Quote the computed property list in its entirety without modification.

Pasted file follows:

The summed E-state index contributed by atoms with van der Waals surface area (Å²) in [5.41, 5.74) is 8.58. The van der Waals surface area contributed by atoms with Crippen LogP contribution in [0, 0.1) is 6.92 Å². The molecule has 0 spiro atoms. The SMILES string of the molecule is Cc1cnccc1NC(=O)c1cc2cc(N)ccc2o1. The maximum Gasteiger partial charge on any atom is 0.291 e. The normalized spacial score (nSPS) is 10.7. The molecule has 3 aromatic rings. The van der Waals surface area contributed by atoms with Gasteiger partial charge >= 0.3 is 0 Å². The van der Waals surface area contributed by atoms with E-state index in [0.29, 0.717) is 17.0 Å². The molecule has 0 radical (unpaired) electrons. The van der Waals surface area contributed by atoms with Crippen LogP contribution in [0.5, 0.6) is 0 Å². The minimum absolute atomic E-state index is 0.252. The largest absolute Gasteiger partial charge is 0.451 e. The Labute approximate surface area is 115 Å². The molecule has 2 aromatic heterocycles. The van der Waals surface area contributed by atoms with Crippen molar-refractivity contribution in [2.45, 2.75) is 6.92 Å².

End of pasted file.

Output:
The summed E-state index contributed by atoms with van der Waals surface area (Å²) in [5.41, 5.74) is 8.58. The van der Waals surface area contributed by atoms with Crippen LogP contribution in [0, 0.1) is 6.92 Å². The molecule has 0 spiro atoms. The SMILES string of the molecule is Cc1cnccc1NC(=O)c1cc2cc(N)ccc2o1. The maximum Gasteiger partial charge on any atom is 0.291 e. The normalized spacial score (nSPS) is 10.7. The molecule has 3 aromatic rings. The van der Waals surface area contributed by atoms with Gasteiger partial charge >= 0.3 is 0 Å². The van der Waals surface area contributed by atoms with E-state index in [0.29, 0.717) is 17.0 Å². The molecule has 0 radical (unpaired) electrons. The van der Waals surface area contributed by atoms with Crippen LogP contribution in [0.5, 0.6) is 0 Å². The minimum absolute atomic E-state index is 0.252. The largest absolute Gasteiger partial charge is 0.451 e. The Labute approximate surface area is 115 Å². The molecule has 2 aromatic heterocycles. The van der Waals surface area contributed by atoms with Crippen molar-refractivity contribution in [2.45, 2.75) is 6.92 Å².